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tv   Cavuto on Business  FOX Business  February 21, 2016 6:30am-7:01am EST

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pros >> to >> today we have the highest standard of living in the world. >> we can't complain. >> jobs are always opening up. the businesses are booming out of nowhere. buildings are coming up. hotels are being built. >> simple rules has been good for people. >> yes. >> it's counterintuitive. people's reaction is, we protect people with more rules. >> i go back to the ten commandments. you you know, the bible said you needed ten. they didn't say you needed coming up -- do you hate the [[otsa? >> that's disgusting abuses of power! >> but >> but good news. there's something better. >> people here are friendly and willing to help. >> that's next.
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welcome to the world 2116, you can fly across town in minutes or across the globe in under an hour. whole communities are living on mars and solar satellites provide earth with unlimited clean power. in less than a century, boeing took the world from seaplanes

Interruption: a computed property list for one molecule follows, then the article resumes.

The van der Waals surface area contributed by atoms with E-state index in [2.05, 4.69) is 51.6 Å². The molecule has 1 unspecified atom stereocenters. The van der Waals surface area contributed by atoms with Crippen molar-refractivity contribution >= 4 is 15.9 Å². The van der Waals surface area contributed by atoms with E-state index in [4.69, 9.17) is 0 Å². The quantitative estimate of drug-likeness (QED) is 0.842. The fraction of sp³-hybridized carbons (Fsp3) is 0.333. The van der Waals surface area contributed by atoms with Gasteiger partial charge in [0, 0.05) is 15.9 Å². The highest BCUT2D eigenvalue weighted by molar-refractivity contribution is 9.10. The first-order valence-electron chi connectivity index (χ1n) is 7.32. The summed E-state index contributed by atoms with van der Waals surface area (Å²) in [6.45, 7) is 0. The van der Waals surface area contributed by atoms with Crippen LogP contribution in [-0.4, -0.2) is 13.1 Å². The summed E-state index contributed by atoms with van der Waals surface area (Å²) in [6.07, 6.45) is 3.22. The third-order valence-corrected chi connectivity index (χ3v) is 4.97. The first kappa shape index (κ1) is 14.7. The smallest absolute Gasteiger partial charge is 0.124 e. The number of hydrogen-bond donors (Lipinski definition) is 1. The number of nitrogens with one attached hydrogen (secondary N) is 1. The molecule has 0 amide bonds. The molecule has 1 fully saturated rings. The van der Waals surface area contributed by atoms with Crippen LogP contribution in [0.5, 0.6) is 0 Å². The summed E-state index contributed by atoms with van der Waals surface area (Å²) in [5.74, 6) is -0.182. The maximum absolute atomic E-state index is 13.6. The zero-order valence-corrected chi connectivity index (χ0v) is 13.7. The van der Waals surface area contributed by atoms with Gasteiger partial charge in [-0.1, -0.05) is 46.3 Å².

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to space planes, across the universe and beyond. and if you thought that was amazing, you just wait. ♪
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af after september 11th, politicians said government must take over airline security.
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>> get federal law enforcement to do this job. >> tom daschle said you can't professionalize if you don't fed and and the senate voted 100-0 to take over airport security sc >> sir, >> sir, do you have your i.d.? >> so is it now professional? >> opt out! >> these people don't think so. fliers complain that they are -- >> subjected to such disgusting abuses of power! >> tsa employees ordered the elderly woman remove her soiled adult diaper because it was preventing a former pat-down. this former -- >> she actually touched my vagi vagina >> the >> there haven't been successful attacks since september 11th. you might say that shows it's w >> >> actually, every report shows that tsa missed things. what actually saved us was the passengers and crew. >> congressman micah helped